extensions.rdoc

doc/extensions.rdoc
Last Update: 2014-08-27 16:49:13 -0700

Sequel Extensions

Sequel has an official extension system, for adding global, Database, and Dataset extensions.

Global Extensions

Global extensions can add or modify the behavior of any part of Sequel. Technically, they are not limited to affecting Sequel, as they can also modify code outside of Sequel (e.g. the blank extension). However, extensions that modify things outside of Sequel generally do so only for backwards compatibility.

Global extensions are loaded via Sequel.extension:

Sequel.extension :named_timezones

What this does is require the relevent extension from sequel/extensions/named_timezones somewhere in the ruby path. Actually, that is all that does. Global extensions are just a simpler, consistent way to require code that modifies Sequel.

Database Extensions

Database extensions should add or modify the behavior of a single Sequel::Database instance. They are loaded via Sequel::Database#extension:

DB.extension :server_block

The first thing that this does is load the relevent extension globally. However, Database extensions should be structured in a way that loading the relevent extension globally just adds a module with the related behavior, it doesn't modify any other state. After loading the extension globally, it modifies the related Sequel::Database object to modify it's behavior, usually by extending it with a module.

If you want a Database extension loaded into all future Database instances, you can use Sequel::Database.extension:

Sequel::Database.extension :server_block

All future Sequel::Database instances created afterward will then automatically have the server_block extension loaded.

Dataset Extensions

Dataset extensions should add or modify the behavior of a single Sequel::Dataset instance. They are loaded via Sequel::Dataset#extension or Sequel::Dataset#extension!. Sequel::Dataset#extension returns a modifies copy of the dataset that includes the extension (similar to how most dataset query methods work):

ds = DB[:a].extension(:columns_introspection)

Sequel::Dataset#extension! modifies a dataset to include the extension (similar to how dataset mutation methods work):

ds = DB[:a]
ds.extension!(:columns_introspection)

It is recommended you only use Sequel::Dataset#extension! if you have good reasons to.

The first thing loading a Dataset extension does is load the relevent extension globally. Similar to Database extensions, loading a Dataset extension globally should not affect state other than maybe adding a module. After loading the extension globally, it modifies the related Sequel::Dataset instance to modify its behavior.

If you want to load an extension into all future datasets for a given Sequel::Database instance, you can also load it as a Database extension:

DB.extension :columns_introspection

Likewise, if you want to load an extension into all future datasets for all future databases, you can load it via Sequel::Database.extension:

Sequel::Database.extension :columns_introspection

Creating Global Extensions

If you want to create a global extension, you just need to store your code so that you can require it via sequel/extensions/extension_name. Then users can load it via:

Sequel.extension :extension_name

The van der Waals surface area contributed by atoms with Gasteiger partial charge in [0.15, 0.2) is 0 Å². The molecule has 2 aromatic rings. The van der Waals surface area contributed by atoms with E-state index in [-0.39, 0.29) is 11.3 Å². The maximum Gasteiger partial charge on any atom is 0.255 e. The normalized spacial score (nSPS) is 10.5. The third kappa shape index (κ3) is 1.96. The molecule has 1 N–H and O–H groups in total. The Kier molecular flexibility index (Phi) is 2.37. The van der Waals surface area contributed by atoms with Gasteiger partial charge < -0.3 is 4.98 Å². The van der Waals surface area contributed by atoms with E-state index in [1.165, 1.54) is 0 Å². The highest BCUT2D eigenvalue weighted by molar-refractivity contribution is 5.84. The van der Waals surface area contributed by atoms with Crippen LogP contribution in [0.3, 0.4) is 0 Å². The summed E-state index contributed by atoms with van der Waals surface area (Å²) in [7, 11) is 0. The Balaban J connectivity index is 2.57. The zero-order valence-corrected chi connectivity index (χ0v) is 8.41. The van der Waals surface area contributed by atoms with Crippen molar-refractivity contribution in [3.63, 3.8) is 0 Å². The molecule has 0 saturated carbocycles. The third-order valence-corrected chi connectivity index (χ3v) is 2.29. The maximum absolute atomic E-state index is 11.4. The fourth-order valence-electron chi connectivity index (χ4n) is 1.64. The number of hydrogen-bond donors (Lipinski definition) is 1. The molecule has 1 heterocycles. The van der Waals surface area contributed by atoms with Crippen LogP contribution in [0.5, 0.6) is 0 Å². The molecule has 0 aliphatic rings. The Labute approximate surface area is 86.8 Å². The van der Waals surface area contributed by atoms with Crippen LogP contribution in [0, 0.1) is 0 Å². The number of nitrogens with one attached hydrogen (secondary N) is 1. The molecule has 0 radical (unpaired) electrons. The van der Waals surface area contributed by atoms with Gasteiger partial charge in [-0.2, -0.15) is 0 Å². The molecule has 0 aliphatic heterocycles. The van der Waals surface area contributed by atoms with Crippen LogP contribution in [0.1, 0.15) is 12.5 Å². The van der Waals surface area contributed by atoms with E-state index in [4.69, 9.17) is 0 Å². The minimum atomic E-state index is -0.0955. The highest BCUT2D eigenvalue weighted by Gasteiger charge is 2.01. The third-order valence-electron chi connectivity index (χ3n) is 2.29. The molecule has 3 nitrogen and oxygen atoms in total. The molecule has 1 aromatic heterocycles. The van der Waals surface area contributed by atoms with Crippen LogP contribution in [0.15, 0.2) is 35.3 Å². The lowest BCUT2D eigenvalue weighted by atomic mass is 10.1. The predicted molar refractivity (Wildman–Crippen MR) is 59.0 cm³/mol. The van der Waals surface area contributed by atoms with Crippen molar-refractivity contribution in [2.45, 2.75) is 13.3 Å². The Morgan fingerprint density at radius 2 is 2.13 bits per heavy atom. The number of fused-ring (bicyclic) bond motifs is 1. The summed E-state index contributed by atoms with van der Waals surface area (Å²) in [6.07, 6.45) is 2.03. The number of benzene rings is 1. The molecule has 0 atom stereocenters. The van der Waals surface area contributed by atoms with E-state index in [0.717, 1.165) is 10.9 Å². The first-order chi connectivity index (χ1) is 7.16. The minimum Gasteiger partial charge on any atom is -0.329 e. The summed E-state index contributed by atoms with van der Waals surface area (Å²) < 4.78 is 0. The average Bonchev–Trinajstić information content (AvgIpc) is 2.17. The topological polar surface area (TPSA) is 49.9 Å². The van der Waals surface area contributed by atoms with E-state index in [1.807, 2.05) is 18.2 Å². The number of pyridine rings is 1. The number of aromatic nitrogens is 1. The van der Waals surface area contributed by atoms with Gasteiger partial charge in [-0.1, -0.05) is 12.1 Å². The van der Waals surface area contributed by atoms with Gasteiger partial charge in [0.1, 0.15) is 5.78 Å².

It is recommended you only create a global extension if what you want to do would not work as a Database or Dataset extension.

Creating Database Extensions

Creating Database extensions is similar to global extensions in terms of creating the file. However, somewhere in the file, you need to call Sequel::Database.register_extension. Usually you would call this with the module that will be added to the related Sequel::Database instance when the extension is loaded. For example, the server_block extension uses something like:

Sequel::Database.register_extension(:server_block, Sequel::ServerBlock)

The first argument is the name of the extension as a symbol, and the second is the module.

In some cases, just extending the Sequel::Database instance with a module is not sufficient. So Sequel::Database.register_extension also accepts a proc instead of a second argument. This proc is called with the Sequel::Database instance, and can then run any related code:

Sequel::Database.register_extension(:arbitrary_servers){|db| db.pool.extend(Sequel::ArbitraryServers)}

Creating Dataset Extensions

Creating Dataset extensions is very similar to creating Database extensions, but instead of calling Sequel::Database.register_extension, you call Sequel::Dataset.register_extension. In general, you would call this with the module that will be added to the related Sequel::Dataset instance when the extension is loaded. For example, the columns_introspection extension uses something like:

Sequel::Dataset.register_extension(:columns_introspection, Sequel::ColumnsIntrospection)

The first argument is the name of the extension as a symbol, and the second is the module. When you call the Sequel::Dataset.register_extension method with a module, it in turn calls Sequel::Database.register_extension and adds a Database extension that loads this Dataset extension into all future Datasets created from the Database.

You can also call Sequel::Dataset.register_extension with a proc:

Sequel::Dataset.register_extension(:extension_name){|ds| }

Note that if you use a proc, a corresponding Database extension will not be created automatically (you can still call Sequel::Database.register_extension manually in this case).